"Oh." The man stopped in his tracks, staring. Then he looked at his daughter and smiled. Grace walked over to him, put her arms around his hips.

"Hey, sweetheart," the man kneeled, hugged her. "How was the day? Do you like it here?"

Claire stared at them. Grace did not reply to his questions. Her dad held her lovingly, stroked her hair, checked if the ribbon in her hair was okay. Like a doting dad. He would be in mid to late thirties, sandy hair, brown eyes, short stubble. He was a big man, tall and broad. Grace looked a lot like him, especially her eyes.

"Umm...hi." He rose, smiling at her. "Weren't you...that day...?"

She nodded, gave an embarrassed smile. "Yes," she said. "I'm Claire, the program coordinator."

"Bryan Fielding," he shook the hand she was offering him. "I'm Grace's dad."

"Nice to meet you."

"Nice to meet you too." He looked down at Grace, still clinging to him. "How was she?"

"Quiet. She didn't utter a single word the whole time." She saw the disappointment and concern on his face as he looked at his daughter again and then picked her up. "It's okay. Children take time to adjust."

"Yeah," he sighed. "Is there anything I can do to help? You know...any way I can make this easier for her?"

Claire thought for a while. "Uh...Is she interested in anything?" she asked. "Anything she loves, is fond of...?"

Bryan smiled, nodding. "Airplanes," he said, gently kissing his daughter's forehead. "Airplanes will be your way in. She loves them."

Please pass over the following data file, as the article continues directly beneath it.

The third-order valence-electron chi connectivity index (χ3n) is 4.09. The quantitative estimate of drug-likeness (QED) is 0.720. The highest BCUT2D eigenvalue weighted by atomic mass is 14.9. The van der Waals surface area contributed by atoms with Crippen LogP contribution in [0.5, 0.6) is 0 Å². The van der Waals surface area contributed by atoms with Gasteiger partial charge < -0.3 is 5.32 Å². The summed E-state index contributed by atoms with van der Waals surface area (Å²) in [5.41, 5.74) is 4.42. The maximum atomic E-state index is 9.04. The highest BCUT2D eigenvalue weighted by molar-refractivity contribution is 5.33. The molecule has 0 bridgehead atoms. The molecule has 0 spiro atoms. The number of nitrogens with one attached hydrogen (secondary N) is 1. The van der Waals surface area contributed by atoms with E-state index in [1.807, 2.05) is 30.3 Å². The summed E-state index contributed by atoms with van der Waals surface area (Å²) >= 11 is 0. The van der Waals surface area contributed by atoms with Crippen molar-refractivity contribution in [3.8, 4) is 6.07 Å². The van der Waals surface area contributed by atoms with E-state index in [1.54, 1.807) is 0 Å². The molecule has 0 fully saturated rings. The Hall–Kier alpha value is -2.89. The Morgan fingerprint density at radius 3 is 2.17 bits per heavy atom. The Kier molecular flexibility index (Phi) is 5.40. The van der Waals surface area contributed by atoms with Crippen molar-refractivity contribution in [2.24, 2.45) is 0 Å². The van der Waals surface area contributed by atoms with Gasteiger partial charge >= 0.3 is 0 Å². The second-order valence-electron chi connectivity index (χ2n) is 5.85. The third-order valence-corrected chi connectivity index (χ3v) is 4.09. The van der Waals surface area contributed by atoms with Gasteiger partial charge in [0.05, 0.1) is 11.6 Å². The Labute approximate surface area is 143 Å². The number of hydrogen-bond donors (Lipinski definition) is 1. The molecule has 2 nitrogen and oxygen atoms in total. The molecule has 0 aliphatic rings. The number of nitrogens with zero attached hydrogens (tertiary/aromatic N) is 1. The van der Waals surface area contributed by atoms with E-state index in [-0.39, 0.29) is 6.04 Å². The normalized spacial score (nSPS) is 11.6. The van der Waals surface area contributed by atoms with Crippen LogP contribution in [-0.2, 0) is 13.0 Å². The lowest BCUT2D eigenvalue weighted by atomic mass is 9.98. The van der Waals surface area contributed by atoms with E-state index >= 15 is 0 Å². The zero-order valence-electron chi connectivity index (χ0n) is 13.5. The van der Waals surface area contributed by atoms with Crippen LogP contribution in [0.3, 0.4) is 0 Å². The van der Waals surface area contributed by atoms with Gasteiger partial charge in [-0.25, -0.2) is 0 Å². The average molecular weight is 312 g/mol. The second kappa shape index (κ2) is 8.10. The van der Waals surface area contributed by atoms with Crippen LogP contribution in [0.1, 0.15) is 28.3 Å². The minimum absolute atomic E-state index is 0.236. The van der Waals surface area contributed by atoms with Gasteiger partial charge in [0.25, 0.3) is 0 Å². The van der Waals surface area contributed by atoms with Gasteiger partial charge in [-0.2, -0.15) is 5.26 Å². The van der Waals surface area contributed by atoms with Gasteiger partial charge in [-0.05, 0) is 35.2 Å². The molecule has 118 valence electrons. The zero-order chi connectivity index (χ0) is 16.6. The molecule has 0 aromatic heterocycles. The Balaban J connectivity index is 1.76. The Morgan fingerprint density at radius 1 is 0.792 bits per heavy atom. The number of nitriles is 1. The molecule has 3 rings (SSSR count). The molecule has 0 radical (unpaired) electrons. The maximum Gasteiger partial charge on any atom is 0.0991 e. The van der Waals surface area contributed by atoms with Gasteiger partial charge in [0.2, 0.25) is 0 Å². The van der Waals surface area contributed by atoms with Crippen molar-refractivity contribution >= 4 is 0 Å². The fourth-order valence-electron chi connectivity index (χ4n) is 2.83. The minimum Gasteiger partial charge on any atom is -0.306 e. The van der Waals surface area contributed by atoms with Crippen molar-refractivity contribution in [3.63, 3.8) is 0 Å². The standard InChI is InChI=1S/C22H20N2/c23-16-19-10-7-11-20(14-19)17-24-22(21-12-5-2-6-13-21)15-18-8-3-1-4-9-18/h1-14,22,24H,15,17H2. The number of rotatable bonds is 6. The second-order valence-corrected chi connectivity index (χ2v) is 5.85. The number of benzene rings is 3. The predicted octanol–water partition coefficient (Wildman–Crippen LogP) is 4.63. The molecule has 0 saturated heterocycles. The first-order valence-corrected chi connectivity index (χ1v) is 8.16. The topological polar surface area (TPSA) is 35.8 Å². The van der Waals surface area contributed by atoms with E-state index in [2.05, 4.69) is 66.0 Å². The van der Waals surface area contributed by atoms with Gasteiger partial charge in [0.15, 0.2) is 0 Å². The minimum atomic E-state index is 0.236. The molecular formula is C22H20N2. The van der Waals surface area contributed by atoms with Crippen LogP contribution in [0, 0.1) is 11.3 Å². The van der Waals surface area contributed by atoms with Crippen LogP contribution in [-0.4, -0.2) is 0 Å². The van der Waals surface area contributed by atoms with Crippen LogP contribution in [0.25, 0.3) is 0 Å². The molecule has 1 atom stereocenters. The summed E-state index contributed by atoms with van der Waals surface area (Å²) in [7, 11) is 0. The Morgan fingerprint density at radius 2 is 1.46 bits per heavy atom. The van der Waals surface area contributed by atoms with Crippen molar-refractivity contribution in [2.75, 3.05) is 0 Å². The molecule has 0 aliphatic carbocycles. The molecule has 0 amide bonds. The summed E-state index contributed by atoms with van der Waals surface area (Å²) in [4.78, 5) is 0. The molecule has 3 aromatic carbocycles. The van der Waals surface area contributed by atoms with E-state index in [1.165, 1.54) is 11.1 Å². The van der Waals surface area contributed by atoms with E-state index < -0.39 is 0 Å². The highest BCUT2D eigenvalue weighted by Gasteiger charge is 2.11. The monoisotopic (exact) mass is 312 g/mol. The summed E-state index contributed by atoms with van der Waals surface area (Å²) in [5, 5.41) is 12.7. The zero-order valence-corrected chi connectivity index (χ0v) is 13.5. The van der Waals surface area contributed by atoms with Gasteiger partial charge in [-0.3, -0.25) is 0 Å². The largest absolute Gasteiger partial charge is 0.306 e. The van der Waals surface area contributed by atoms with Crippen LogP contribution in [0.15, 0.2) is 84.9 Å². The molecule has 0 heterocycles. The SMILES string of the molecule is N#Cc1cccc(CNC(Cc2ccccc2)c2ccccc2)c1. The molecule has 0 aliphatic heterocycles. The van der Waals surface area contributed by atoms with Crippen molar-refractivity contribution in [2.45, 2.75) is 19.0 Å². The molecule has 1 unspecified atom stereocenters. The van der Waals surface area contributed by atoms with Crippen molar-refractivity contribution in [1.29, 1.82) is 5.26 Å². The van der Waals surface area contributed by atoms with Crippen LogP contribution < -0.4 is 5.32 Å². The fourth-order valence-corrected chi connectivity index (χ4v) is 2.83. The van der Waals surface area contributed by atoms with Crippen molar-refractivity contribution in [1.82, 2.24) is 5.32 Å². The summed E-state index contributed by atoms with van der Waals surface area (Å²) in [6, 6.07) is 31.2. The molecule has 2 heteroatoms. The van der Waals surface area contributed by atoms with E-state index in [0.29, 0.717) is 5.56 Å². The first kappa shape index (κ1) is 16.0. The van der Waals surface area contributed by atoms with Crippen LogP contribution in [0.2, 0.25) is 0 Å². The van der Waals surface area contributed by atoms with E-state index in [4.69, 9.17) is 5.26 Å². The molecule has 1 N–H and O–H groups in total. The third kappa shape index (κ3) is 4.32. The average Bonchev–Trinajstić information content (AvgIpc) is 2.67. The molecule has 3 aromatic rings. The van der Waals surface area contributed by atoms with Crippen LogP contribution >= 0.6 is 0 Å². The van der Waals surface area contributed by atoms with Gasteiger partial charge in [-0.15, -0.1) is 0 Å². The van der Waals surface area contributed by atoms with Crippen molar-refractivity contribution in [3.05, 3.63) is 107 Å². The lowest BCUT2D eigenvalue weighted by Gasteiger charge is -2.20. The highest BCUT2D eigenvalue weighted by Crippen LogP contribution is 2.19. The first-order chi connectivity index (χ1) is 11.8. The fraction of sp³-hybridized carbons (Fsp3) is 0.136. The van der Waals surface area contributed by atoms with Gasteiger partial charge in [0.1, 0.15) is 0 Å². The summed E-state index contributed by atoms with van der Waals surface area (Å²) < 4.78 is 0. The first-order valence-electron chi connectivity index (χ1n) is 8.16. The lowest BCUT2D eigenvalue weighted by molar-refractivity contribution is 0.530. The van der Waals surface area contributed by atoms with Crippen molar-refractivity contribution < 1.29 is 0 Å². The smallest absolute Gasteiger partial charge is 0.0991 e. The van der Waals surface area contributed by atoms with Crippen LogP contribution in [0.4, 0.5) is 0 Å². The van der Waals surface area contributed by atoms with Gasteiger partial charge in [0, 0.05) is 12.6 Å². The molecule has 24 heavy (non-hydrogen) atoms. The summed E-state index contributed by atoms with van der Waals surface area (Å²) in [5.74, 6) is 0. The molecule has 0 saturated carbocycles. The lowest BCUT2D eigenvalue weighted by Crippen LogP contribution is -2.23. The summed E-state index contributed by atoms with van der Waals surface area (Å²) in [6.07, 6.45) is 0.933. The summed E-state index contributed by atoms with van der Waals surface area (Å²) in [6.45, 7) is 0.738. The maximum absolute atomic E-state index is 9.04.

"Oh...okay." It was a little relieving. Knowing a child's interests always made it easier to break the ice. "Is she always this quiet?"

"Around strangers, yes. She's the most comfortable with me."

"I can see that." Grace still hadn't spoken, was replying to her dad's queries with her head. But she looked less resistant now.

"Say bye-bye, Grace," he said to her, pointing at Claire. When she didn't oblige, he held her hand and waved it at her. "We'll see you next week, then," he smiled at Claire. She nodded, waving at Grace, watched Bryan head over to his car- the same one she had seen the other day- and put Grace in the backseat, securing her with the seat belt. Then he got in behind the wheel and looked at her through the window.

"Thanks for your patience," he said gratefully. She nodded in reply, smiling when he waved and drove off.

Claire loved children, particularly the smaller ones, the toddling, babbling kind. She'd been doing this for years now, since she was in high school. Parents were busy, sitters were expensive, and most children had little to do other than watch TV. Things were more difficult with special children. For a couple of hours every week, parents of such kids could entrust the little ones with them and breathe easy for a while.

When she went in to see Melanie, she was greeted with a smile and an expectant look.

"How did it go?" She asked her eagerly. Claire lifted a hand, seesawed it back and forth.

"She's very shy," she observed. "Doesn't look comfortable at all."

"I'd told you."

"Yes, you had. But...can she make it? I mean, she's severely resistant to everything. She doesn't even seem to acknowledge anyone's presence."

"You're giving up?" Melanie raised her eyebrows. "You're the program coordinator."

"I know. I'm not giving up." Claire sighed. "I'm just wondering if she'll be any better next week. She doesn't look eager at all. I'm aware her condition doesn't allow her to be active or energetic, but she doesn't even reply when spoken to. I felt like I'm talking to a wall."

She found Melanie staring at her, eyes narrow.

"Claire?" She tilted her head. "Is this you? You're never frustrated with children."

"I'm not frustrated," she tried to explain. "It's only her first day. I'm merely stating what I observed."

"Is everything okay with you, Claire?" Melanie asked gently. "You look...different these days. Look, if there's anything wrong, you can share it with me. I'm not just the coordinator here, I'm also your friend."